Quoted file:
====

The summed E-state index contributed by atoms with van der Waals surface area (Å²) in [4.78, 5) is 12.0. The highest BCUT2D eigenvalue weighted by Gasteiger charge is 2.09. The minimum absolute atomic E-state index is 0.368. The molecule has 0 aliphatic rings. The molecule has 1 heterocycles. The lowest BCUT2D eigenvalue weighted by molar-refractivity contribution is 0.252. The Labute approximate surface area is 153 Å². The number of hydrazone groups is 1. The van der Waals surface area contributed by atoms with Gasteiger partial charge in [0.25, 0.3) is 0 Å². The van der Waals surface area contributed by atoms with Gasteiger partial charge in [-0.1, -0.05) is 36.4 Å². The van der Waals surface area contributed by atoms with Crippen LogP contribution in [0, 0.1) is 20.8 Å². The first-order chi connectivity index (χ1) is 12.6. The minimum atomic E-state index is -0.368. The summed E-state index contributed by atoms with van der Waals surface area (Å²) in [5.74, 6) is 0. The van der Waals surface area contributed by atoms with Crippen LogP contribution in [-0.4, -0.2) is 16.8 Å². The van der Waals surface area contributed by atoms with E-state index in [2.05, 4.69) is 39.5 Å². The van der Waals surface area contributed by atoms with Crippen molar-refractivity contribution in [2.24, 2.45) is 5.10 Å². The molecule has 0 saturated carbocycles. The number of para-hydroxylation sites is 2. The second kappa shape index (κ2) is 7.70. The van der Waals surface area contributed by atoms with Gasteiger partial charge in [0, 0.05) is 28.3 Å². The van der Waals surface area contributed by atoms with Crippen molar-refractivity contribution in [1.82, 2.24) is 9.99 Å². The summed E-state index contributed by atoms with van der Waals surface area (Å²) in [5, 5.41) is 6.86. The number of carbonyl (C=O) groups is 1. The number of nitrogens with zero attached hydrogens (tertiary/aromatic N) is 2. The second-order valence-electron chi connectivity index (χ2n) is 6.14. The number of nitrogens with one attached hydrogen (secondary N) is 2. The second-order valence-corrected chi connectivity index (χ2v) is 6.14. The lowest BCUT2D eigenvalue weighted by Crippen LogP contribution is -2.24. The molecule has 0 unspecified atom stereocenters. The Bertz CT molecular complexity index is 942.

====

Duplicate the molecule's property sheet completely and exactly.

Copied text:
The summed E-state index contributed by atoms with van der Waals surface area (Å²) in [4.78, 5) is 12.0. The highest BCUT2D eigenvalue weighted by Gasteiger charge is 2.09. The minimum absolute atomic E-state index is 0.368. The molecule has 0 aliphatic rings. The molecule has 1 heterocycles. The lowest BCUT2D eigenvalue weighted by molar-refractivity contribution is 0.252. The Labute approximate surface area is 153 Å². The number of hydrazone groups is 1. The van der Waals surface area contributed by atoms with Gasteiger partial charge in [0.25, 0.3) is 0 Å². The van der Waals surface area contributed by atoms with Gasteiger partial charge in [-0.1, -0.05) is 36.4 Å². The van der Waals surface area contributed by atoms with Crippen LogP contribution in [0, 0.1) is 20.8 Å². The first-order chi connectivity index (χ1) is 12.6. The minimum atomic E-state index is -0.368. The summed E-state index contributed by atoms with van der Waals surface area (Å²) in [5.74, 6) is 0. The van der Waals surface area contributed by atoms with Crippen LogP contribution in [-0.4, -0.2) is 16.8 Å². The van der Waals surface area contributed by atoms with E-state index in [2.05, 4.69) is 39.5 Å². The van der Waals surface area contributed by atoms with Crippen molar-refractivity contribution in [2.24, 2.45) is 5.10 Å². The molecule has 0 saturated carbocycles. The number of para-hydroxylation sites is 2. The second kappa shape index (κ2) is 7.70. The van der Waals surface area contributed by atoms with Gasteiger partial charge in [0, 0.05) is 28.3 Å². The van der Waals surface area contributed by atoms with Crippen molar-refractivity contribution in [1.82, 2.24) is 9.99 Å². The summed E-state index contributed by atoms with van der Waals surface area (Å²) in [5, 5.41) is 6.86. The number of carbonyl (C=O) groups is 1. The number of nitrogens with zero attached hydrogens (tertiary/aromatic N) is 2. The second-order valence-electron chi connectivity index (χ2n) is 6.14. The number of nitrogens with one attached hydrogen (secondary N) is 2. The second-order valence-corrected chi connectivity index (χ2v) is 6.14. The lowest BCUT2D eigenvalue weighted by Crippen LogP contribution is -2.24. The molecule has 0 unspecified atom stereocenters. The Bertz CT molecular complexity index is 942.